567. In my mind there remains no vestige of doubt that Italy is irrevocably determined to proceed in Africa and that from whatever quarter opposition is offered it will be met by subjected mass attack.
I am convinced from my contacts with the people, from reports of the attitude of the man on the street and from my observation of the antipathy to England on the part of the soldier and the civilian that the whole population, both military and civilian, are in complete accord with Mussolini's policies as they have been developed up to now and as they are prospected for the future. The press in every issue gives additional expression to the national determination to proceed to war and not to tolerate interference from any source.
The Italian plans have developed step by step over a period of many months. Now they find themselves with more than 200,000 men south of the Suez Canal and there are more than three more divisions preparing to go. The withdrawal of those troops would be a defeat and its effect upon the government here a disaster. Hurried on by a gradually approaching domestic economic crisis I have a distinct impression that opposition from England would be welcomed by the Italians as an opportunity for the demonstration of their imaginary and even possible superior strength in the Eastern part of the Mediterranean. Malta is only a few minutes by air from the Italian posts in Sicily, and Cairo, Alexandria, and Port Said are only an hour removed from the Libyan coast.
The Italian press is heaping abuse upon those who have the courage to stand up in Geneva and give expression to thought opposing the Italian aims; it also castigates French and British socialists who dare to speak of sanctions and inveighs against the united opposition of bolshevism and the "piracy of plutocracy", as they designate the Rickett affair, and charges that all of these are joined in a worthless attempt to stop the progress of Italy.
I have the impression that the Italians are quite willing to accept the delay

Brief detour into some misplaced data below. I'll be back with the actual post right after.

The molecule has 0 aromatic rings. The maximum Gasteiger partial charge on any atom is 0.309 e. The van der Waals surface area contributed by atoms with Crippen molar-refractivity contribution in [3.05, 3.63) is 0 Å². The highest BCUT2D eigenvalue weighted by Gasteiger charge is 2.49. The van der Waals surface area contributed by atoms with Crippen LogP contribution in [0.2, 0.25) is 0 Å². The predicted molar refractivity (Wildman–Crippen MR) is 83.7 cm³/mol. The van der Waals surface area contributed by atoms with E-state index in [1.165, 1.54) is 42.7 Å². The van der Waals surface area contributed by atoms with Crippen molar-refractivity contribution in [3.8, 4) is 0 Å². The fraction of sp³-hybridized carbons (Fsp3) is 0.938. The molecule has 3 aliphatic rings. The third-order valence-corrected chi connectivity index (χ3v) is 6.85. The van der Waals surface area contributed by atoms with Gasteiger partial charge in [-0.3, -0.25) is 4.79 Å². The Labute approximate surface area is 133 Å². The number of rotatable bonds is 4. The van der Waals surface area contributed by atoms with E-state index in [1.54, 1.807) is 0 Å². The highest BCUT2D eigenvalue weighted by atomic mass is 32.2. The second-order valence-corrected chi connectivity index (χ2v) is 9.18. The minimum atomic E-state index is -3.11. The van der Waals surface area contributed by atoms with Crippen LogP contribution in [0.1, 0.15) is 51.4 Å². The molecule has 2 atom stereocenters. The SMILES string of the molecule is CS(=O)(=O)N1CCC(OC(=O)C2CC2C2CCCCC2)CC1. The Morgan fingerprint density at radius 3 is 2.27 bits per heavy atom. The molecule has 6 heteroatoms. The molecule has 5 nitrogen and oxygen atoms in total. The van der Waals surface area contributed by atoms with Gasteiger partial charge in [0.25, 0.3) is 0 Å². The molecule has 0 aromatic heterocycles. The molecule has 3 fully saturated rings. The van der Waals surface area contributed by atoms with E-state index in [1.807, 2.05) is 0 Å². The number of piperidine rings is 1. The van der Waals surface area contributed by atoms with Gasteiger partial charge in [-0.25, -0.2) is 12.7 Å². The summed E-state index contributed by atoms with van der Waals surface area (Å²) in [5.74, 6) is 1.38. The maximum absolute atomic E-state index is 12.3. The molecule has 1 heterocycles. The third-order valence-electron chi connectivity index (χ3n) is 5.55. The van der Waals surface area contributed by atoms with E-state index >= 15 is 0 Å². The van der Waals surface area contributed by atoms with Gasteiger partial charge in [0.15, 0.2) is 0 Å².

which has been occasioned by the Geneva meetings since they are thus afforded
more time for preparation and for the completion of a number of ships they have
recently bought for transport purposes, which are now being transformed at Genoa.
Likewise, I am equally impressed with the fact that they now find themselves
in a position from which a withdrawal is impossible without suffering in effect
a defeat. There is every indication of a carefully prepared, well-calculated,
hard, cold, and cruel prosecution of preconceived plans by the use of an army
and navy which is almost fanatic in idolatry of and devotion to one man and
which is worked up to an emotional pitch unique in modern times.
It is my wish that I could send some word in encouragement of the thought that some compromise might be arrived at in Geneva or elsewhere, but it is my firm belief that a compromise is possible only on Mussolini's own terms and that if these terms are not accepted he will proceed to his objectives despite world opinion and in opposition to whatever forces may be raised against him. Military capitulation is the only alternative.
Your attention should be invited at the same time to the lasting effect necessitated
by this situation on international situations in Europe and on changing political
alignments. The settled friendship between Great Britain and Italy has gone
and will not reappear for generations. In the press today is featured the friendly
exchange of expressions between Chancelor Hitler and the new Ambassador of Italy
to Germany, which presumably is a political warning to France that she must
adhere to her alliance with Italy. But whatever arrangements Italy may be able
to make with Germany in the future and it would appear impossible that a reconciliation
of their clashing interests could be effected, an entirely new element in the
already complicated European situation has been brought about by the changed
situation between Italy and England. The British Empire is directly threatened
by Italy's action in the eastern Mediterranean and if the latter successfully
establishes herself in Ethiopia, the Suez Canal wild be almost as important
politically to Italy as it is to England. If the Canal assumes its present importance
to Italy with 200,000 soldiers south of it, when they achieve their ambition
to have 10,000,000 colonists there, it will have a greater importance, and before
long there will develop the necessity for an alternate route of communication
between Italy and Ethiopia through Libya and across the Sudan which will be
part of their efforts to solidify their position in Ethiopia if they accomplish
their objective there. Thus the present situation is fraught with dangers from
many angles for the future as well as for the present and it is my fear that
its reverberations in the international relations of the world will last at
least during the life of the present generation unless a decisive military defeat
Source: U.S., Department of State, Publication 1983, Peace and War: United States Foreign Policy, 1931-1941 (Washington, D.C.: U.S., Government Printing Office, 1943, pp. 271-273
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